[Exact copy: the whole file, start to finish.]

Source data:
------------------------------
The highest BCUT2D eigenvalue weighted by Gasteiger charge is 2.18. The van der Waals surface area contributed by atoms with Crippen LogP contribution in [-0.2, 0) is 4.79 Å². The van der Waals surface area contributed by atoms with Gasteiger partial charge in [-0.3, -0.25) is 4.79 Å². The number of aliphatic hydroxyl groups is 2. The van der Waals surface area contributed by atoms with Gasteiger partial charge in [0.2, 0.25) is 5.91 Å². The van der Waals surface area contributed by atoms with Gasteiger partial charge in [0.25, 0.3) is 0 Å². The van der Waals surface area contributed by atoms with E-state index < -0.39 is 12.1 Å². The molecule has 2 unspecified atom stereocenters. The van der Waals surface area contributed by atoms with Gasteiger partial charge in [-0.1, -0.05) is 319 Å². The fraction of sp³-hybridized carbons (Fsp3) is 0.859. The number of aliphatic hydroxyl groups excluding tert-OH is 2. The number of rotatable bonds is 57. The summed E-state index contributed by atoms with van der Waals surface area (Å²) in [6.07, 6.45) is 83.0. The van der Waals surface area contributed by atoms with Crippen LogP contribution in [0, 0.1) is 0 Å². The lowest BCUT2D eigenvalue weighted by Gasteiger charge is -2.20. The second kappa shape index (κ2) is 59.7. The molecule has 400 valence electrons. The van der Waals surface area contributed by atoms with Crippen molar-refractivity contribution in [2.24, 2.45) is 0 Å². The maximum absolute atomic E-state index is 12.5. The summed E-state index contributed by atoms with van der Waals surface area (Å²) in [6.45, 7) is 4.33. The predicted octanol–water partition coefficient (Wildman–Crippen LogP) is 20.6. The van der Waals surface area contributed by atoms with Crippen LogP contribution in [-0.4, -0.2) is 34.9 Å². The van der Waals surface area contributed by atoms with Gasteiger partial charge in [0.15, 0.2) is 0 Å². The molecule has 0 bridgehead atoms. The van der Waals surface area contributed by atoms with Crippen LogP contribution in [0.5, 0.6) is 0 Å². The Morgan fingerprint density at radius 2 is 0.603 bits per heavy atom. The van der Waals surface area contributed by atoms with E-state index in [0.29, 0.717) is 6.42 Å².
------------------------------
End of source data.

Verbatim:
The highest BCUT2D eigenvalue weighted by Gasteiger charge is 2.18. The van der Waals surface area contributed by atoms with Crippen LogP contribution in [-0.2, 0) is 4.79 Å². The van der Waals surface area contributed by atoms with Gasteiger partial charge in [-0.3, -0.25) is 4.79 Å². The number of aliphatic hydroxyl groups is 2. The van der Waals surface area contributed by atoms with Gasteiger partial charge in [0.2, 0.25) is 5.91 Å². The van der Waals surface area contributed by atoms with Gasteiger partial charge in [0.25, 0.3) is 0 Å². The van der Waals surface area contributed by atoms with E-state index < -0.39 is 12.1 Å². The molecule has 2 unspecified atom stereocenters. The van der Waals surface area contributed by atoms with Gasteiger partial charge in [-0.1, -0.05) is 319 Å². The fraction of sp³-hybridized carbons (Fsp3) is 0.859. The number of aliphatic hydroxyl groups excluding tert-OH is 2. The number of rotatable bonds is 57. The summed E-state index contributed by atoms with van der Waals surface area (Å²) in [6.07, 6.45) is 83.0. The van der Waals surface area contributed by atoms with Crippen LogP contribution in [0, 0.1) is 0 Å². The lowest BCUT2D eigenvalue weighted by Gasteiger charge is -2.20. The second kappa shape index (κ2) is 59.7. The molecule has 400 valence electrons. The van der Waals surface area contributed by atoms with Crippen molar-refractivity contribution in [2.24, 2.45) is 0 Å². The maximum absolute atomic E-state index is 12.5. The summed E-state index contributed by atoms with van der Waals surface area (Å²) in [6.45, 7) is 4.33. The predicted octanol–water partition coefficient (Wildman–Crippen LogP) is 20.6. The van der Waals surface area contributed by atoms with Crippen LogP contribution in [-0.4, -0.2) is 34.9 Å². The van der Waals surface area contributed by atoms with Gasteiger partial charge in [0.15, 0.2) is 0 Å². The molecule has 0 bridgehead atoms. The van der Waals surface area contributed by atoms with Crippen LogP contribution in [0.5, 0.6) is 0 Å². The Morgan fingerprint density at radius 2 is 0.603 bits per heavy atom. The van der Waals surface area contributed by atoms with E-state index in [0.29, 0.717) is 6.42 Å².